Shripal, your observation that business considerations tend to delay the implementation of carbon sequestering is acute. The ecological value of an implementation now is indeed much greater than in the future, but yet the carbon pricing trend would indicate the reverse. I think this is the classical “Don’t miss it till it’s gone” syndrome.
I doubt we’ll change human nature anytime soon, but I do question the suitability of exchanging “Carbon”. And I do think that if we find the right medium for exchange that the problem you illustrated will solve itself. It seems we are falling into the pit of measuring what’s easy instead of what’s important. Measuring carbon is important from a scientific point of view, but not from a business point of view because it’s not marketable.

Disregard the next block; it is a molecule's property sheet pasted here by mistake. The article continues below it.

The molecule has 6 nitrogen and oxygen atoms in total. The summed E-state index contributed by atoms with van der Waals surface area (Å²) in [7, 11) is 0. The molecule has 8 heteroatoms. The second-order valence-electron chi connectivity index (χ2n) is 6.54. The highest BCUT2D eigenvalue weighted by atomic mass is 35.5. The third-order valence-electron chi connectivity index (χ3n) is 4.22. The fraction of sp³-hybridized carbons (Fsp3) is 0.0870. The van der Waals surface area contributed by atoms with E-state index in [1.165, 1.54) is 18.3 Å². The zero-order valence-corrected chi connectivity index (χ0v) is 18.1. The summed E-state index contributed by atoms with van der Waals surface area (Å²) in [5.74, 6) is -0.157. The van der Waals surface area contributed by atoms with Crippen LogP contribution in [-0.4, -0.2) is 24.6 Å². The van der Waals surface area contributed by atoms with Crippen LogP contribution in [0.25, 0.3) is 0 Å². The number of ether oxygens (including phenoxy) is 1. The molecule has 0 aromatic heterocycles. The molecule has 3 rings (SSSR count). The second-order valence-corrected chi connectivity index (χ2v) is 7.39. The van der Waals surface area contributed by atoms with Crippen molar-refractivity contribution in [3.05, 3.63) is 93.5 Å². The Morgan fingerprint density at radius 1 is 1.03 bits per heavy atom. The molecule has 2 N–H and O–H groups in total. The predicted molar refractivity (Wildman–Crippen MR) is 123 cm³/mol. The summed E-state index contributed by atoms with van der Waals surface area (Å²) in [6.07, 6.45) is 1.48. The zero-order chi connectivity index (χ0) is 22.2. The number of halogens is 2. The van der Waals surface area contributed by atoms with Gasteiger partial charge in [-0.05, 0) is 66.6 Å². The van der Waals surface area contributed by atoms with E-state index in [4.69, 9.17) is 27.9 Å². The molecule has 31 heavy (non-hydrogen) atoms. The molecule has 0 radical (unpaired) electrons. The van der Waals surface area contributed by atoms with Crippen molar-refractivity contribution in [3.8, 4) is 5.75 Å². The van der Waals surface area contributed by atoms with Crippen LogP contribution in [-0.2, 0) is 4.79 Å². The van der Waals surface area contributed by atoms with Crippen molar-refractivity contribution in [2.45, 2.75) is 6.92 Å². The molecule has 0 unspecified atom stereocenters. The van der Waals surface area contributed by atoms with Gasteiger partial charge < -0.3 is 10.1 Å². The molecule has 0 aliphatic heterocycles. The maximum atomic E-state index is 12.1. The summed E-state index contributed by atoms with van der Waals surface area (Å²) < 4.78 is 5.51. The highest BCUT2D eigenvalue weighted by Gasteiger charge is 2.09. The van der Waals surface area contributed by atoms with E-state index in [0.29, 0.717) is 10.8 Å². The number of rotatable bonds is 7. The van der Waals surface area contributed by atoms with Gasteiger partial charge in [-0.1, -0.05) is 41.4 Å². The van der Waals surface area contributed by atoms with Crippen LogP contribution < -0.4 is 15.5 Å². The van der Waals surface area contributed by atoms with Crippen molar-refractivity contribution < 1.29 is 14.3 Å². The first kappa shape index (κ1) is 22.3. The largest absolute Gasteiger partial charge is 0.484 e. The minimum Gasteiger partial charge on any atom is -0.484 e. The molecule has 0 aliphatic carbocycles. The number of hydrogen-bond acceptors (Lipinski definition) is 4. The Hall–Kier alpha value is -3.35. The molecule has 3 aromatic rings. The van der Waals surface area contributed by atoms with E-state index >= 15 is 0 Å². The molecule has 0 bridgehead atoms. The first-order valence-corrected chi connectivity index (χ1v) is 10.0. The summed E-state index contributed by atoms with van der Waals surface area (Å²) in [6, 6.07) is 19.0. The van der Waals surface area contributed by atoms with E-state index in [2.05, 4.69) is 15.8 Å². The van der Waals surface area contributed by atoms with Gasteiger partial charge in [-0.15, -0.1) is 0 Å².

As a consumer, I don’t want to buy the reduction of carbon, I want to buy insurance against my beachside villa being 5 feet under water. As a company, I also don’t want to buy carbon reduction, I want to buy company image, long term stability etc. So what’ exactly is the right thing to sell and exchange?
The challenge then is settling on a trade-able medium. It can’t be on carbon directly because lower carbon doesn’t translate to anything tangible for laymen. Maybe it’s well being, peace, prosperity. Can we sell those things? I’ve seen it sold at temples. Little good luck charms blessed by the monks can go for $2-$10. Small statues in images and symbols can sell for more. I’m not necessarily proposing going into the religion business, but perhaps an unusual medium for exchange is necessary in lieu of carbon.
Connie Kwan is a Green Energy Consultant based in Santa Clara who helps businesses save money by introducing energy-use efficiencies